"Oxley and Bailey first played together in 1963. Although they come from the same city and share the same kind of background their meeting was, in a way, coincidental. Bailey - 10 years older than Oxley - after some years working away from their hometown, returned for what was initially intended to be a brief family visit. The musical situation he found there persuaded him to stay. Oxley and Bailey then worked together, continuously and intensively, for the next three years and developed, with Gavin Bryars who was then a bass player, their own particular approach to free improvisation. Since 1966, their working relationship, although intermittent, has continued in a multitude of different playing situations. Initially, during the late 60's and early 70's, much of it was in the context of Tony Oxley's small groups - quartet, quintet and sextet. From the late 70's on, it would sometimes be within Derek Bailey's improvisor's ensemble, Company. Throughout, and increasingly in the 1990's, they have played in duo. These recordings, a London studio recording made in 1977, and a concert recorded in New York 1995, are testament to the remarkable richness and sustained variety of their musical relationship." - Simon Kelly --- Derek Bailey / electric & acoustic guitars Tony Oxley / acoustic & electric percussion, violin --- Tracks 1-4: Recorded in Soho, London in February 1977 by Kevin Spencer. Tracks 5-10: Recorded at the Knitting Factory, NYC in September 1995 by James Mclean. PPhotographs of Derek Bailey &  Tony Oxley in concert (France, May, 1997) by Franz-Heinrich Busch. Post Production & design by Karen Brookman.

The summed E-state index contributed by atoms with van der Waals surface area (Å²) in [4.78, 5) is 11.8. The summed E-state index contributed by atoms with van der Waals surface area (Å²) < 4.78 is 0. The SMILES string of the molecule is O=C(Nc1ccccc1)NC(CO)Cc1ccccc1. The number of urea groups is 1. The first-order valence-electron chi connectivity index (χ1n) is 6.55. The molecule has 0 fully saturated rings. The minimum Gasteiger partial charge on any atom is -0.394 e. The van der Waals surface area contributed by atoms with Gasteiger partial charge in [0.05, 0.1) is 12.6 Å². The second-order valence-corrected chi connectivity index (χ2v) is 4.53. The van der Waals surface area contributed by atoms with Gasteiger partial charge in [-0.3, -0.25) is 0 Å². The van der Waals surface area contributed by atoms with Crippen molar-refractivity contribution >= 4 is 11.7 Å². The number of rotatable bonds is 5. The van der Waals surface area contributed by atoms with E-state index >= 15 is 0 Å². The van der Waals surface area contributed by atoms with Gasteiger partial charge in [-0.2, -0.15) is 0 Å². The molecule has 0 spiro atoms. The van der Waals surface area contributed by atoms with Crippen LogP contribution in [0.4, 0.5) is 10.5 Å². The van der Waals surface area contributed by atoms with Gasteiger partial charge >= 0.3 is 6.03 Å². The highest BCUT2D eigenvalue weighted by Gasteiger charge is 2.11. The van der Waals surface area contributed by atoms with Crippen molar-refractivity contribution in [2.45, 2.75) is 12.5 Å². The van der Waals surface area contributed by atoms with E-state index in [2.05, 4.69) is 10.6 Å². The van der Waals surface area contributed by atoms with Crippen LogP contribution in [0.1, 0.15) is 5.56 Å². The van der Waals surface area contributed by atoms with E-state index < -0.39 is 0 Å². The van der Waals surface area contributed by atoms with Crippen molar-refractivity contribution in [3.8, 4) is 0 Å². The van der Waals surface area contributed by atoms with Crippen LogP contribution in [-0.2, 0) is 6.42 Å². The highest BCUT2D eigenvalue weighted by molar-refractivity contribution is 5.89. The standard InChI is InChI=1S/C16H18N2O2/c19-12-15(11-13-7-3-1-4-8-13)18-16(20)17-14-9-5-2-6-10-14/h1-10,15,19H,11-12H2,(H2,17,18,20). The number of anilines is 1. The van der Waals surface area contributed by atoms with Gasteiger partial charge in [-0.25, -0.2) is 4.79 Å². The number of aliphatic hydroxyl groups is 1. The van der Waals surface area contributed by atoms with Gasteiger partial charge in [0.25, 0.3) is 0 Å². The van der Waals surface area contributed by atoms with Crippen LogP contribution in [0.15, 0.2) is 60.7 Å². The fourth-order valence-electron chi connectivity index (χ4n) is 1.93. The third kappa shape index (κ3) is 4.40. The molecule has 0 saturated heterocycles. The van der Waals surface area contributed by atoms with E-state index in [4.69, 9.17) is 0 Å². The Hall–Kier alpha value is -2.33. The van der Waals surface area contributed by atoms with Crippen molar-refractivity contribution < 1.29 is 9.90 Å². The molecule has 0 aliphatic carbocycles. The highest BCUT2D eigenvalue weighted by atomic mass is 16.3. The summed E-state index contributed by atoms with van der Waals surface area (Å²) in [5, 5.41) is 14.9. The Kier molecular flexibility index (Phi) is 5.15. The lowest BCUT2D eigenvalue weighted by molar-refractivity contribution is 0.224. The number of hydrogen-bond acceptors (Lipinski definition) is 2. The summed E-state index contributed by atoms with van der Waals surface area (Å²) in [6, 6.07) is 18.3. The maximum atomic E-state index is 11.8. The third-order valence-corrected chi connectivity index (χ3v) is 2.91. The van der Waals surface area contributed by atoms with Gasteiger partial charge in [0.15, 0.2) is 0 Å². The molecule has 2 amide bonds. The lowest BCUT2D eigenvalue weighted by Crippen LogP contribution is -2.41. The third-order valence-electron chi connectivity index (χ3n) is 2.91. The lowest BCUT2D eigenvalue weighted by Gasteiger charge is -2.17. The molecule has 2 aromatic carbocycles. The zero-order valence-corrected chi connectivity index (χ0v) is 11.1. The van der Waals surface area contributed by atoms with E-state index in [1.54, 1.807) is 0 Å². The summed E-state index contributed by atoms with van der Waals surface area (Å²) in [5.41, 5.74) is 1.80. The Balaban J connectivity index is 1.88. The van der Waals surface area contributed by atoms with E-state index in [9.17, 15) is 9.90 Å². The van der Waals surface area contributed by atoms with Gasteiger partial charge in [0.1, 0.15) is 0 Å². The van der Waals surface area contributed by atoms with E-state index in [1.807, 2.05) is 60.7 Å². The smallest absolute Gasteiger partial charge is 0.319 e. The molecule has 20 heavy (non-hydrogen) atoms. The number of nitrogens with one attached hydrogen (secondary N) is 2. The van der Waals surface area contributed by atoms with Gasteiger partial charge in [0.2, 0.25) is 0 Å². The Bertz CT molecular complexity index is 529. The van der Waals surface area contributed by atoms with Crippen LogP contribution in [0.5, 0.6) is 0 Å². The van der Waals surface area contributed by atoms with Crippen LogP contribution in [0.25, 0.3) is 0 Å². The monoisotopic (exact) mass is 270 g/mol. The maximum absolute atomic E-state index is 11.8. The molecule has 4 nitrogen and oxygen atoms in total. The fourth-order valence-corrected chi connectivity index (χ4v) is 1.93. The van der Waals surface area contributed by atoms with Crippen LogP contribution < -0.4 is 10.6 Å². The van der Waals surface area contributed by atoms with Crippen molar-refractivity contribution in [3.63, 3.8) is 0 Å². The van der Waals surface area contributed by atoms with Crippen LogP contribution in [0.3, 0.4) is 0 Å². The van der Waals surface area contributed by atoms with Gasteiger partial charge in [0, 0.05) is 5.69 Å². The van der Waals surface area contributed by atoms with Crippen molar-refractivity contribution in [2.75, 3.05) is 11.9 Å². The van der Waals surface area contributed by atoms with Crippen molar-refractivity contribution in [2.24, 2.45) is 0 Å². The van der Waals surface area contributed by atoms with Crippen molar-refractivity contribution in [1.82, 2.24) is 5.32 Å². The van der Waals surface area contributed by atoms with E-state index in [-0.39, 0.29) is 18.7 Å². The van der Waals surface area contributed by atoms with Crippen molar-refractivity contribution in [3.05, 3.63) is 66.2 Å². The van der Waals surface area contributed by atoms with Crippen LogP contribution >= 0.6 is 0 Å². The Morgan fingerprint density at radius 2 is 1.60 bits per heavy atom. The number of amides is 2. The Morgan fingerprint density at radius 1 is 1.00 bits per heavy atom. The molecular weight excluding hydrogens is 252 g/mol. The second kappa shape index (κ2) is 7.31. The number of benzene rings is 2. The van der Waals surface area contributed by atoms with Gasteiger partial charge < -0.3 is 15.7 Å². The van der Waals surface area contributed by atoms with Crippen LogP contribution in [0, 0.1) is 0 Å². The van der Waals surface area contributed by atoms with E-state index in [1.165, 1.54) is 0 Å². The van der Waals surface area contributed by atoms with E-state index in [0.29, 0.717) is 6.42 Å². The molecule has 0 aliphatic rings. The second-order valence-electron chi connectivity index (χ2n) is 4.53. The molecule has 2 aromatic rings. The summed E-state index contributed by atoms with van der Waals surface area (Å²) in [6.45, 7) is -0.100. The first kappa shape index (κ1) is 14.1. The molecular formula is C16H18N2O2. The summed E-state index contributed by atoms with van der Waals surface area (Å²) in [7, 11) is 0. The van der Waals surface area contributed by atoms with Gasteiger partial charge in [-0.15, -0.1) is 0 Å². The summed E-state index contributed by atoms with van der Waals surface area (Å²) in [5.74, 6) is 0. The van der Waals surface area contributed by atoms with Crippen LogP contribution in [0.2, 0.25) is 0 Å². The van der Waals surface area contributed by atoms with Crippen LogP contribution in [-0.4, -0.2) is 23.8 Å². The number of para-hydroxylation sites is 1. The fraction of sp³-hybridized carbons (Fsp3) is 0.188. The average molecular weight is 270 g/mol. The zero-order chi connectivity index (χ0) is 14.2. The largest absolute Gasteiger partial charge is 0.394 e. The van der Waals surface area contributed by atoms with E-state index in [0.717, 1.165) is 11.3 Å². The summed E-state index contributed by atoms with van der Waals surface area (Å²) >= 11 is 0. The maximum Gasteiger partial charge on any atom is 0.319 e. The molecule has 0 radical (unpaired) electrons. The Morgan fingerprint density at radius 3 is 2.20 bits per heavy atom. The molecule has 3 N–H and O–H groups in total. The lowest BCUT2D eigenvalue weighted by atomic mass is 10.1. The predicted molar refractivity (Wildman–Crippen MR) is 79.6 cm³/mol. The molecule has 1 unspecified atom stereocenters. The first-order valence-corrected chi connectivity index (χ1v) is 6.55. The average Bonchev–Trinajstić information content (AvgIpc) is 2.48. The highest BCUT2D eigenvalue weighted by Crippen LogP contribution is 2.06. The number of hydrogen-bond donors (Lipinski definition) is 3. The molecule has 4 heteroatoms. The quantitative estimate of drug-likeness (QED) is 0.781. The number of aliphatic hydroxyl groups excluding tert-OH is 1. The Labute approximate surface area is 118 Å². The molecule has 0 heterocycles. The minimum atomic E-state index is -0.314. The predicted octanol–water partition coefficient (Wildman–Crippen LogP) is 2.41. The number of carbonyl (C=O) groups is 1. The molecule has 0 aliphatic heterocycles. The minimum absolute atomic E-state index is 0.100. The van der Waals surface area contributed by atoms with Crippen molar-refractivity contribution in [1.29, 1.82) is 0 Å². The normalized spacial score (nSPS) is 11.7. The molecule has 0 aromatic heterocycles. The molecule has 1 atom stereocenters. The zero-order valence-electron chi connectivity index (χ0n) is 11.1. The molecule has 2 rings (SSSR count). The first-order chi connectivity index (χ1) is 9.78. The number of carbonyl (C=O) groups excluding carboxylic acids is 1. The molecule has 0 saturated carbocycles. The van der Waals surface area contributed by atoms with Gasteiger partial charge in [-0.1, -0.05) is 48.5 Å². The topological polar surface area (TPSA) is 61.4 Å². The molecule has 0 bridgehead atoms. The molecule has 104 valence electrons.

Derek Bailey & Tony Oxley - Soho Suites